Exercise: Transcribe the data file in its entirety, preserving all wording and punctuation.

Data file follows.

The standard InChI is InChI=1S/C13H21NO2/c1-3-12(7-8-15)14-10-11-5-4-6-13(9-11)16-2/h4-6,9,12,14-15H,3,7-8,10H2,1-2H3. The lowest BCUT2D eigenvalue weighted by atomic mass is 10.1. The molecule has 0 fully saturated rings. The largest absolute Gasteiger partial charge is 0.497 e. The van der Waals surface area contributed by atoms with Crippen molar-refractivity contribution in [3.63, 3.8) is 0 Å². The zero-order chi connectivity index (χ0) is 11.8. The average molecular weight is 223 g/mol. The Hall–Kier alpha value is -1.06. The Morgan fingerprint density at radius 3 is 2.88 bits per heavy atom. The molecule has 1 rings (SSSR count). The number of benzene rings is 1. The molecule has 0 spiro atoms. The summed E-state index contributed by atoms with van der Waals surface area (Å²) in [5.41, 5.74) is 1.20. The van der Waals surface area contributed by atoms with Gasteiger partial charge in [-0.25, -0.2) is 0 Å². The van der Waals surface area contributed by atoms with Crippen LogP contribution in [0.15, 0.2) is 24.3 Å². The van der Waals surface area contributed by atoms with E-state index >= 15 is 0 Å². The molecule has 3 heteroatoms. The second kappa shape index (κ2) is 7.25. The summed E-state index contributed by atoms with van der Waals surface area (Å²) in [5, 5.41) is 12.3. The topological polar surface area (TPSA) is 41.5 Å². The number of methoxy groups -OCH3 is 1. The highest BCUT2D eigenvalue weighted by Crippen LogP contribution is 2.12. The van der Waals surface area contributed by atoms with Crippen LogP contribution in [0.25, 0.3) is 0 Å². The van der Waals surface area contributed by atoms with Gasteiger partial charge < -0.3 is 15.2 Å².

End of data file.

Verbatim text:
The standard InChI is InChI=1S/C13H21NO2/c1-3-12(7-8-15)14-10-11-5-4-6-13(9-11)16-2/h4-6,9,12,14-15H,3,7-8,10H2,1-2H3. The lowest BCUT2D eigenvalue weighted by atomic mass is 10.1. The molecule has 0 fully saturated rings. The largest absolute Gasteiger partial charge is 0.497 e. The van der Waals surface area contributed by atoms with Crippen molar-refractivity contribution in [3.63, 3.8) is 0 Å². The zero-order chi connectivity index (χ0) is 11.8. The average molecular weight is 223 g/mol. The Hall–Kier alpha value is -1.06. The Morgan fingerprint density at radius 3 is 2.88 bits per heavy atom. The molecule has 1 rings (SSSR count). The number of benzene rings is 1. The molecule has 0 spiro atoms. The summed E-state index contributed by atoms with van der Waals surface area (Å²) in [5.41, 5.74) is 1.20. The van der Waals surface area contributed by atoms with Gasteiger partial charge in [-0.25, -0.2) is 0 Å². The van der Waals surface area contributed by atoms with Crippen LogP contribution in [0.15, 0.2) is 24.3 Å². The van der Waals surface area contributed by atoms with E-state index >= 15 is 0 Å². The molecule has 3 heteroatoms. The second kappa shape index (κ2) is 7.25. The summed E-state index contributed by atoms with van der Waals surface area (Å²) in [5, 5.41) is 12.3. The topological polar surface area (TPSA) is 41.5 Å². The number of methoxy groups -OCH3 is 1. The highest BCUT2D eigenvalue weighted by Crippen LogP contribution is 2.12. The van der Waals surface area contributed by atoms with Crippen LogP contribution in [0.25, 0.3) is 0 Å². The van der Waals surface area contributed by atoms with Gasteiger partial charge < -0.3 is 15.2 Å².